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The inclusionary zoning paradox

What do you get when you have some of the most stringent affordable housing requirements in the United States? You might think that you get lots and lots of affordable housing, but that is not the case in San Francisco. Paradoxically, you still get some of the most expensive housing in the United States. And part of the reason for this — according to this inclusionary zoning review committee — is as follows:

Of all 40 scenarios, only four, all of them ownership-based, penciled out while satisfying the inclusionary program. Many of the projects that were designated as feasible, or came close to it, were smaller. That could be because larger structures use more expensive union labor and tend to contain advanced safety systems, like elevators that can operate during fires, said Strachan Forgan, principal at SCB, an architecture and design firm.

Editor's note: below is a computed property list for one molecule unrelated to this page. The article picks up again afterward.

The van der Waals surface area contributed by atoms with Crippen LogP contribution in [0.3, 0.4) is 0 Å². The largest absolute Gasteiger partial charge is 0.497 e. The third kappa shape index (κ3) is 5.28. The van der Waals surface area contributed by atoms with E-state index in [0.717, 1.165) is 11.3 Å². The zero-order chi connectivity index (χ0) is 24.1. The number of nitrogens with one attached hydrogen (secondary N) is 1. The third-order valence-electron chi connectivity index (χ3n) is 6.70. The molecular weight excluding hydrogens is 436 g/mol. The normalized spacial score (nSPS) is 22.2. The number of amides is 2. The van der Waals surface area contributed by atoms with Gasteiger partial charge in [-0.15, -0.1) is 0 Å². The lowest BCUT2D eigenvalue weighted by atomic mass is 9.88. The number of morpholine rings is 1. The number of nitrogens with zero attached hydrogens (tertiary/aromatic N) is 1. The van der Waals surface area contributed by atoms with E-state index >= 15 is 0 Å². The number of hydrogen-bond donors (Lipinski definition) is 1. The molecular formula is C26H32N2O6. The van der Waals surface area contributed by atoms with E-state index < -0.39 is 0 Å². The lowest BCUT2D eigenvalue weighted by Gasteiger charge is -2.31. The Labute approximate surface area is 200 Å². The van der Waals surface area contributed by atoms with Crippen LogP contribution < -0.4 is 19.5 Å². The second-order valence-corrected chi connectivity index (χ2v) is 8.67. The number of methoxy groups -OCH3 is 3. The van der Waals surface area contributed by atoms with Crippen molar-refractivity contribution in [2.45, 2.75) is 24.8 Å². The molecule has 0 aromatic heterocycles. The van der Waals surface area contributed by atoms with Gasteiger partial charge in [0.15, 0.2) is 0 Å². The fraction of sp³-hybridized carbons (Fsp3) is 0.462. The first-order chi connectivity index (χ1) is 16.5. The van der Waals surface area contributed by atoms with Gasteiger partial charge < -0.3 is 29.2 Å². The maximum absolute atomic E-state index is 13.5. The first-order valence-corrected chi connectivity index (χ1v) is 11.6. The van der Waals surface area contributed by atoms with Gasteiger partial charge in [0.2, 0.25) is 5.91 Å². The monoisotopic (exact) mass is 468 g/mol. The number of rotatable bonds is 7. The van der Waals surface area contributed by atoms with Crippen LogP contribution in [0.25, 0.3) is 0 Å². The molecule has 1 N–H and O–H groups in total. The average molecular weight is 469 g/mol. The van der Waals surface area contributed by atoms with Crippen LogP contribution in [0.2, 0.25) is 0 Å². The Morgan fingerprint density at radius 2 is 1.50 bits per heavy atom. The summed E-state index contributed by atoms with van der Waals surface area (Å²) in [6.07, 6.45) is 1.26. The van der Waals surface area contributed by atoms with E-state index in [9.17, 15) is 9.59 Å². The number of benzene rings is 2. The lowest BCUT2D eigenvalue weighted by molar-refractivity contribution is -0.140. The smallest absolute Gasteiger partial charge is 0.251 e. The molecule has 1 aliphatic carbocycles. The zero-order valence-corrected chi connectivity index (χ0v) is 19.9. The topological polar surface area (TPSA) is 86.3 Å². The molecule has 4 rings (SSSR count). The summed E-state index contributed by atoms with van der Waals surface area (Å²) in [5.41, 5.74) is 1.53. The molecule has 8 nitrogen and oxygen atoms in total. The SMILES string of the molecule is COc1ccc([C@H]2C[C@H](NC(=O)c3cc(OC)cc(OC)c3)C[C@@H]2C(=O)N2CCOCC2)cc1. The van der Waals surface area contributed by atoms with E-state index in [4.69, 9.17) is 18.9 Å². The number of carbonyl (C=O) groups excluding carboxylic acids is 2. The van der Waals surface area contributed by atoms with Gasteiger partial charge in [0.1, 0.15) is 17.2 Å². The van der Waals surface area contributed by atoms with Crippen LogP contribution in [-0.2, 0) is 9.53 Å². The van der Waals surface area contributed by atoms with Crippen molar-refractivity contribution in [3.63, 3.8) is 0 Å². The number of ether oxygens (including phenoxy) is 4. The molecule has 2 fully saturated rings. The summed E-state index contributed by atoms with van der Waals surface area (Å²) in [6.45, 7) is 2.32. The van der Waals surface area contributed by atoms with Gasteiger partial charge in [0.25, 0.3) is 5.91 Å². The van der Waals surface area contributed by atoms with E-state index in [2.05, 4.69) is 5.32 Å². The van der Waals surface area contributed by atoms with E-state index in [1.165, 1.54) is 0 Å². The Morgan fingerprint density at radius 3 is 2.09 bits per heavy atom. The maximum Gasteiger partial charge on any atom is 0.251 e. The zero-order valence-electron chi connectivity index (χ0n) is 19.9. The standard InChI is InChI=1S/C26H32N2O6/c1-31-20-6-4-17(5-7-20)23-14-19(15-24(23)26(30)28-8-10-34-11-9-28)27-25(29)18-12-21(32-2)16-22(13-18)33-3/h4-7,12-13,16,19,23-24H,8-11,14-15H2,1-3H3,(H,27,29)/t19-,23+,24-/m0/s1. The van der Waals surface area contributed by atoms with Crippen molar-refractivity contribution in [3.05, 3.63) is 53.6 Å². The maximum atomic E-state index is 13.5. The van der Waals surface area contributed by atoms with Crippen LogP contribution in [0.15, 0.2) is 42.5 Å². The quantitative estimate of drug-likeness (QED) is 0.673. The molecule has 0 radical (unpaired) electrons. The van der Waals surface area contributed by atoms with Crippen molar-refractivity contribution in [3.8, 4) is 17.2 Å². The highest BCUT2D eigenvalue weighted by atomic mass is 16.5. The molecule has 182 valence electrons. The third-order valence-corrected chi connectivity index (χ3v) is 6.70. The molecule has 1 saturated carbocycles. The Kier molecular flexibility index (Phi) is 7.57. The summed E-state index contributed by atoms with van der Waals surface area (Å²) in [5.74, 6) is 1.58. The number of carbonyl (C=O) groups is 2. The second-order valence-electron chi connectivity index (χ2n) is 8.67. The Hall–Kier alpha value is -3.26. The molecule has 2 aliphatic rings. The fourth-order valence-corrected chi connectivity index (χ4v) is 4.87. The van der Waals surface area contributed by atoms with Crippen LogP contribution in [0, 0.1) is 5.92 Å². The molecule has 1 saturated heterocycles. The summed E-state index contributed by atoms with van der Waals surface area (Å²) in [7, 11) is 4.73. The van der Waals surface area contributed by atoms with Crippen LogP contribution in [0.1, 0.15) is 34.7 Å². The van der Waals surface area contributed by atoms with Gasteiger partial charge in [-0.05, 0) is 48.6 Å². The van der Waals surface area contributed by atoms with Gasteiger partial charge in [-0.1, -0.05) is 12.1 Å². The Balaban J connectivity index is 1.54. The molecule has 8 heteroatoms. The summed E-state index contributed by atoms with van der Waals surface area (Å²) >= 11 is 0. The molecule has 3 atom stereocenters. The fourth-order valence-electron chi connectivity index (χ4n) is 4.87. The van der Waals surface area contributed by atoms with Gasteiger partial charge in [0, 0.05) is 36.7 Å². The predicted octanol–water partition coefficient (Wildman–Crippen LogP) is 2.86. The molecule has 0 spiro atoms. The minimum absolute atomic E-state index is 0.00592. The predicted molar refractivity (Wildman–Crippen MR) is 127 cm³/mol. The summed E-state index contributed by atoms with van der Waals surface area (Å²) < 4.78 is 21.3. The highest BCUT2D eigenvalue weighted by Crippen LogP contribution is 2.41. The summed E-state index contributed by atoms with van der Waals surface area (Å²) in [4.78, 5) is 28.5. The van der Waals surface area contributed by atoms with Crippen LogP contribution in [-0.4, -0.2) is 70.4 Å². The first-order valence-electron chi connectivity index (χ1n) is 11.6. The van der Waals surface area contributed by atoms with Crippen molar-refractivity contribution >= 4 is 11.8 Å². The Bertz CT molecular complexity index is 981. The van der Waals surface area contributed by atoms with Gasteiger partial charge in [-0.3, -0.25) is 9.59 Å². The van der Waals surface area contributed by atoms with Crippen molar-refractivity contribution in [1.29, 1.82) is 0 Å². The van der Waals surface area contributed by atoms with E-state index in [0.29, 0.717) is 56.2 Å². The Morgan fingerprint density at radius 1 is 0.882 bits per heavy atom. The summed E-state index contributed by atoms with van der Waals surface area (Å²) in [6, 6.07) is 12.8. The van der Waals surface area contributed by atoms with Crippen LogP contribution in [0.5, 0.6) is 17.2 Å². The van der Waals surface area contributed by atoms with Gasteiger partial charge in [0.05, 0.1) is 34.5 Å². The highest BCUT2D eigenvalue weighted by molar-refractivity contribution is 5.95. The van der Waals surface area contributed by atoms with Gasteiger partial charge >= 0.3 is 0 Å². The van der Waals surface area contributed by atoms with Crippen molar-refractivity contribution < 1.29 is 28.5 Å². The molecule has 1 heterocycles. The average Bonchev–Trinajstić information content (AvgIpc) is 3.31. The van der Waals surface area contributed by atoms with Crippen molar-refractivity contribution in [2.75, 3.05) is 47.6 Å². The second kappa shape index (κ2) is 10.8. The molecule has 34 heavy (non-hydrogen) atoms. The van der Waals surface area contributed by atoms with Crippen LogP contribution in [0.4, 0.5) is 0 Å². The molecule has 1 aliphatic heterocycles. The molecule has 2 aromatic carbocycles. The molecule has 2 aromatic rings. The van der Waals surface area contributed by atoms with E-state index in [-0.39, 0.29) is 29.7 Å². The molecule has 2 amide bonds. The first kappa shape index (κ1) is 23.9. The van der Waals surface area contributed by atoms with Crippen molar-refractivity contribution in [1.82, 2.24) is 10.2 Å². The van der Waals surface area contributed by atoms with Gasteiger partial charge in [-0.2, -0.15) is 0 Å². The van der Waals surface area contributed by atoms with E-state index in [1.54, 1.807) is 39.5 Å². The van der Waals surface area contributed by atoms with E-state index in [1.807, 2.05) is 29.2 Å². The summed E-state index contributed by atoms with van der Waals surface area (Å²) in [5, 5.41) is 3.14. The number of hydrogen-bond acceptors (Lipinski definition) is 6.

Among the 20 that were rental projects, only one was shown to be feasible, but it did not satisfy the city’s mandatory inclusionary policy. While not yet ready to make recommendations, the committee members accepted the findings as accurate. Multiple development experts who reviewed the analysis for The Chronicle said it appeared to be well done.

What is often missing from analyses about inclusionary zoning is how many projects it makes infeasible as a result of the requirement. It is not no-cost affordable housing. There are real costs and real impacts. But we like to tell ourselves that this isn’t the case because, at the end of the day, we’re not really that serious about building more housing and building more affordable housing. Too inconvenient. Too disruptive.

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